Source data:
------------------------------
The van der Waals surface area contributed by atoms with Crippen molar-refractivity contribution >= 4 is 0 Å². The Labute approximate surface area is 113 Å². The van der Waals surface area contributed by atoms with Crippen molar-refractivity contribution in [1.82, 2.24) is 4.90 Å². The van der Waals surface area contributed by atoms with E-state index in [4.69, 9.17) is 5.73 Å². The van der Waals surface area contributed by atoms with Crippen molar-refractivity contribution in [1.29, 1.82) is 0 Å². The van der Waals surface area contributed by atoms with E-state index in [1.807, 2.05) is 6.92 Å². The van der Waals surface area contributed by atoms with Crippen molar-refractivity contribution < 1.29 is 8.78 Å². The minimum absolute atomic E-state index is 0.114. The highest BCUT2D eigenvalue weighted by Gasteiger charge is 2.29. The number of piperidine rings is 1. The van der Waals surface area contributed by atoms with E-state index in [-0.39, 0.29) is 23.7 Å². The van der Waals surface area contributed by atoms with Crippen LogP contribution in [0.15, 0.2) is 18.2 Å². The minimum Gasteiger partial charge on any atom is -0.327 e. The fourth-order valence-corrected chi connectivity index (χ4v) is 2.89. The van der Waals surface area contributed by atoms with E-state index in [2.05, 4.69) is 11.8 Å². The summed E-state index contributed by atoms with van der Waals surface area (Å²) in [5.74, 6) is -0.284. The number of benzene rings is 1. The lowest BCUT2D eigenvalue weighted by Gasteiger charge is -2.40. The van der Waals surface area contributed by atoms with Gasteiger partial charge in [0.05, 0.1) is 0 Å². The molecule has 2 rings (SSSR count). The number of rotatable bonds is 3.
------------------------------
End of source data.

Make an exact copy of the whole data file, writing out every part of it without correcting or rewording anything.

The van der Waals surface area contributed by atoms with Crippen molar-refractivity contribution >= 4 is 0 Å². The Labute approximate surface area is 113 Å². The van der Waals surface area contributed by atoms with Crippen molar-refractivity contribution in [1.82, 2.24) is 4.90 Å². The van der Waals surface area contributed by atoms with E-state index in [4.69, 9.17) is 5.73 Å². The van der Waals surface area contributed by atoms with Crippen molar-refractivity contribution in [1.29, 1.82) is 0 Å². The van der Waals surface area contributed by atoms with E-state index in [1.807, 2.05) is 6.92 Å². The van der Waals surface area contributed by atoms with Crippen molar-refractivity contribution < 1.29 is 8.78 Å². The minimum absolute atomic E-state index is 0.114. The highest BCUT2D eigenvalue weighted by Gasteiger charge is 2.29. The number of piperidine rings is 1. The van der Waals surface area contributed by atoms with E-state index in [-0.39, 0.29) is 23.7 Å². The van der Waals surface area contributed by atoms with Crippen LogP contribution in [0.15, 0.2) is 18.2 Å². The minimum Gasteiger partial charge on any atom is -0.327 e. The fourth-order valence-corrected chi connectivity index (χ4v) is 2.89. The van der Waals surface area contributed by atoms with E-state index in [2.05, 4.69) is 11.8 Å². The summed E-state index contributed by atoms with van der Waals surface area (Å²) in [5.74, 6) is -0.284. The number of benzene rings is 1. The lowest BCUT2D eigenvalue weighted by Gasteiger charge is -2.40. The van der Waals surface area contributed by atoms with Gasteiger partial charge in [0.05, 0.1) is 0 Å². The molecule has 2 rings (SSSR count). The number of rotatable bonds is 3.